Often at sites of complicated dam removal projects, we conduct monitoring to assess the impact that the project has had on the surrounding environment and examine overall stream health. On the Patapsco River in Maryland, we have removed two dams (Union and Simkins dams) and are preparing to remove a third (Bloede Dam) in Patapsco Valley State Park. As a result, we have partnered with various agencies and contractors to conduct monitoring of both physical characteristics, such as water flow rate and sediment movement, and biological characteristics, such as the presence of fish and macroinvertebrates at different sites along the river.
Recently, I had the opportunity to go out for a day in the field to check out one of the studies being conducted by the Maryland Biological Stream Survey on American eel presence in the Patapsco River both downstream and upstream of Bloede Dam. Not only do I always welcome a day out on the river, but I got to reconnect with my eel friends! I studied American eel (they’re awesome and they are not snakes, so don’t hate on them) in graduate school for my thesis research project. The life history of this species is just fascinating! But I digress…
I donned some waders, threw on my camera backpack, put my biologist hat on, and climbed through the brush to our first sampling site. My research companions explained that they would be using a backpack electroshock device to briefly stun the eels and other fish. They then scooped the eels up into a net and put them in a water-filled bucket. Other species encountered along the way were noted on a data sheet.
After 10 minutes of electrofishing, it was time to measure and weigh the eels. William Harbold, who works for the Maryland Biological Stream Survey, has devised this fantastic measuring contraption for their eel research. If you have never tried to hold an eel, they are very slippery little critters. This measuring device helps keep their wiggling bodies contained a bit while you get a quick measurement of their length. Very cool.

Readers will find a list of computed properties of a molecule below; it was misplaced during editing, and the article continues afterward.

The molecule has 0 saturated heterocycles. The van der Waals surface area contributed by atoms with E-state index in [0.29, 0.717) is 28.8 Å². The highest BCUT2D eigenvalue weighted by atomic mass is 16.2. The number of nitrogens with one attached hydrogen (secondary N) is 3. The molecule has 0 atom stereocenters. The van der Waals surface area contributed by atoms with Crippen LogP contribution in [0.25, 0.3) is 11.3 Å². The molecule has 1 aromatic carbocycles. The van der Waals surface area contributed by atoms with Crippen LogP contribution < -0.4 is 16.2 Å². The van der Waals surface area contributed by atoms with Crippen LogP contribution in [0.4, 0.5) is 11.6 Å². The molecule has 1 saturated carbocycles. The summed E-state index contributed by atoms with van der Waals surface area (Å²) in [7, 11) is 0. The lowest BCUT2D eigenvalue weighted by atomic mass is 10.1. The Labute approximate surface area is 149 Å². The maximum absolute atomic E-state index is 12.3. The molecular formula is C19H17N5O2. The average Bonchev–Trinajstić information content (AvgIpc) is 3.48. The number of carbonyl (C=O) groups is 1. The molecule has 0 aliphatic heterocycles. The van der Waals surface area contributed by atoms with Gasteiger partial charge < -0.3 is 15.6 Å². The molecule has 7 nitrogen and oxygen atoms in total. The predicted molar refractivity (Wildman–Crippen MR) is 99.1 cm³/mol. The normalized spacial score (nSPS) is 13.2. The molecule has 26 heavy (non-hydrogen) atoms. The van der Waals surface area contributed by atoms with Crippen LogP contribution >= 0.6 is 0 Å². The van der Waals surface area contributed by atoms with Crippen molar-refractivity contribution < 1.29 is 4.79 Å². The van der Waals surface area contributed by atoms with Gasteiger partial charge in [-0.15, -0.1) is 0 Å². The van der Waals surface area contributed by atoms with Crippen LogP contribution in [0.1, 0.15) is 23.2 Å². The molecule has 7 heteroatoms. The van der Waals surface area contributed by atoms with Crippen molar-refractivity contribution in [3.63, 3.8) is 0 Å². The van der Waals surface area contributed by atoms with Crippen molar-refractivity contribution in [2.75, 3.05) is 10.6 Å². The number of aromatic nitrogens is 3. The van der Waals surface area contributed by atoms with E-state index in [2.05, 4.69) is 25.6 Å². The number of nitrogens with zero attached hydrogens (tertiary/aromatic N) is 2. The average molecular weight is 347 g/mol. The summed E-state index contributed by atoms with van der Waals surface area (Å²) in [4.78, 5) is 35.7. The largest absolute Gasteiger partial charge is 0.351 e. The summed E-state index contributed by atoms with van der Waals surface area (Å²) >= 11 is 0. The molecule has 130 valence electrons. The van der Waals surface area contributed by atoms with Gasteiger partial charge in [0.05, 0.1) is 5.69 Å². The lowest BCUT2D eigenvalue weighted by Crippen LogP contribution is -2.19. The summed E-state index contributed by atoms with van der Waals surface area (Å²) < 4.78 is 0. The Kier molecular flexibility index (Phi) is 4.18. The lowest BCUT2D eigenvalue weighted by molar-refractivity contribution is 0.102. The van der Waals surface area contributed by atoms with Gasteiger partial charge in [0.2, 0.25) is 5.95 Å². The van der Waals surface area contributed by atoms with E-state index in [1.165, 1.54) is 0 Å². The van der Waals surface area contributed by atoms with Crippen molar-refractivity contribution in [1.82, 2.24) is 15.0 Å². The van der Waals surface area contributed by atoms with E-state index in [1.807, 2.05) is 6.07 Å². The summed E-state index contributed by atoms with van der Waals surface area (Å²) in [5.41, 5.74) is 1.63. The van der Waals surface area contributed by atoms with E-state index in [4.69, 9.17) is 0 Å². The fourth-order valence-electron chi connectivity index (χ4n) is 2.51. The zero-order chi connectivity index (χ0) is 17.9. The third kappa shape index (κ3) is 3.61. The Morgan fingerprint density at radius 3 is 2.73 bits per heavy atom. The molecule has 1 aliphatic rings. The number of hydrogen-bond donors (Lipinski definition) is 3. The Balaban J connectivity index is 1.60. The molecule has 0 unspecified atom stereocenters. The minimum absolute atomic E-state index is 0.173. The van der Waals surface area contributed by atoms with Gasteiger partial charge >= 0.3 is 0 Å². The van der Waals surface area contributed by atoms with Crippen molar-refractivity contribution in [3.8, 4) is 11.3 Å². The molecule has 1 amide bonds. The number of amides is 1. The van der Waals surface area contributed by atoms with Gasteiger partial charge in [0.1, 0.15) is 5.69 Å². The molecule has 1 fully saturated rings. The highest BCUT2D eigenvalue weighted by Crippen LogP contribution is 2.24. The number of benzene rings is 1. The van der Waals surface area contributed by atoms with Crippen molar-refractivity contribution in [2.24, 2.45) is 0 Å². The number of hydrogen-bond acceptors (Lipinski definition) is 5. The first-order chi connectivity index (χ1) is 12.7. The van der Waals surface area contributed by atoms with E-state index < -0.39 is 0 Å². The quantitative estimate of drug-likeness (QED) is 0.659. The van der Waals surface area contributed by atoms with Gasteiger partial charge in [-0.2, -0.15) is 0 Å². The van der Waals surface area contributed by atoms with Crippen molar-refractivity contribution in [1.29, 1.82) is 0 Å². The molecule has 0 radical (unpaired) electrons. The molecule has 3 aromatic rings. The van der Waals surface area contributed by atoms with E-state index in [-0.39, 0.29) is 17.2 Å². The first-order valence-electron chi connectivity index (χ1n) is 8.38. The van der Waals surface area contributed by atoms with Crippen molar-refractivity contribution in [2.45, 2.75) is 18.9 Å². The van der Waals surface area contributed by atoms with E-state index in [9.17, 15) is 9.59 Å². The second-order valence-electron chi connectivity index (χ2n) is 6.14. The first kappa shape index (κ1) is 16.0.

Once we had them all weighed and measured, the now very awake eels were released back into the river. There are ten sampling sites for American eel in the Patapsco as part of this monitoring effort. We had to keep moving, so we packed up our gear and traipsed upstream to the next site. Due to a complication involving my short legs, I ended up separated from the group and in a heavy thicket of vines. Given my historically poor reaction to poison ivy, I decided to head back out to the road and wait for the team.
At the subsequent sites, I donned a net and attempted to catch any stray eels. I helped record the eel length and weight data at one of the sites. Then, it was time for some eel wrangling! You might think that the eels would have been more subdued, having just been shocked, but no. Those slippery little fish tried very hard to jump out of my measuring device. At least I wasn’t afraid to scramble after them to get the numbers recorded.
As we worked on our last site of the day, I felt so grateful to be out on the river. On American Rivers’ Restoration Team, we are fighting every day (mostly from our desk chairs) to open up rivers for fish, wildlife, and people. When I have time to reconnect with nature, I always appreciate the work that I do. I strive to preserve that sense of calm that rivers provide, and the knowledge that we’re doing right by Mother Nature, one river at a time.